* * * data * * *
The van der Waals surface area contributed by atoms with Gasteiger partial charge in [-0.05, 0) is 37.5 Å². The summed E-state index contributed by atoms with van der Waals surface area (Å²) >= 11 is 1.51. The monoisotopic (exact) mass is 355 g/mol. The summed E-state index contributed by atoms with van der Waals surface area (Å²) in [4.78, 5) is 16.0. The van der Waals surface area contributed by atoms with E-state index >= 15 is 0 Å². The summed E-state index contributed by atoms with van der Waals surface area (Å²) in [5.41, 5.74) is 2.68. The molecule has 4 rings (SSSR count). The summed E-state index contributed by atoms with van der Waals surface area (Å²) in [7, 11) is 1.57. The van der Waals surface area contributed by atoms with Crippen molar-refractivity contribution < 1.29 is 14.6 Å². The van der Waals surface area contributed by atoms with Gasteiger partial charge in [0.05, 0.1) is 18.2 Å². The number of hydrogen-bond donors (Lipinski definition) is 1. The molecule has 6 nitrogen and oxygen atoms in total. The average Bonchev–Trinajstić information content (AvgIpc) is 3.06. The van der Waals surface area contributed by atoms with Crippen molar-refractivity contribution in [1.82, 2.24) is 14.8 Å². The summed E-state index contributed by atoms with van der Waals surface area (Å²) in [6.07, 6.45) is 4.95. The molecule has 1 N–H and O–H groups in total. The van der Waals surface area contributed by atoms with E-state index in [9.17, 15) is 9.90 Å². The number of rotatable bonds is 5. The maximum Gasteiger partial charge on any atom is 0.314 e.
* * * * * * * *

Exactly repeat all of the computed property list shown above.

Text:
The van der Waals surface area contributed by atoms with Gasteiger partial charge in [-0.05, 0) is 37.5 Å². The summed E-state index contributed by atoms with van der Waals surface area (Å²) >= 11 is 1.51. The monoisotopic (exact) mass is 355 g/mol. The summed E-state index contributed by atoms with van der Waals surface area (Å²) in [4.78, 5) is 16.0. The van der Waals surface area contributed by atoms with E-state index >= 15 is 0 Å². The summed E-state index contributed by atoms with van der Waals surface area (Å²) in [5.41, 5.74) is 2.68. The molecule has 4 rings (SSSR count). The summed E-state index contributed by atoms with van der Waals surface area (Å²) in [7, 11) is 1.57. The van der Waals surface area contributed by atoms with Crippen molar-refractivity contribution < 1.29 is 14.6 Å². The van der Waals surface area contributed by atoms with Gasteiger partial charge in [0.05, 0.1) is 18.2 Å². The number of hydrogen-bond donors (Lipinski definition) is 1. The molecule has 6 nitrogen and oxygen atoms in total. The average Bonchev–Trinajstić information content (AvgIpc) is 3.06. The van der Waals surface area contributed by atoms with Crippen molar-refractivity contribution in [1.82, 2.24) is 14.8 Å². The summed E-state index contributed by atoms with van der Waals surface area (Å²) in [6.07, 6.45) is 4.95. The molecule has 1 N–H and O–H groups in total. The van der Waals surface area contributed by atoms with E-state index in [9.17, 15) is 9.90 Å². The number of rotatable bonds is 5. The maximum Gasteiger partial charge on any atom is 0.314 e.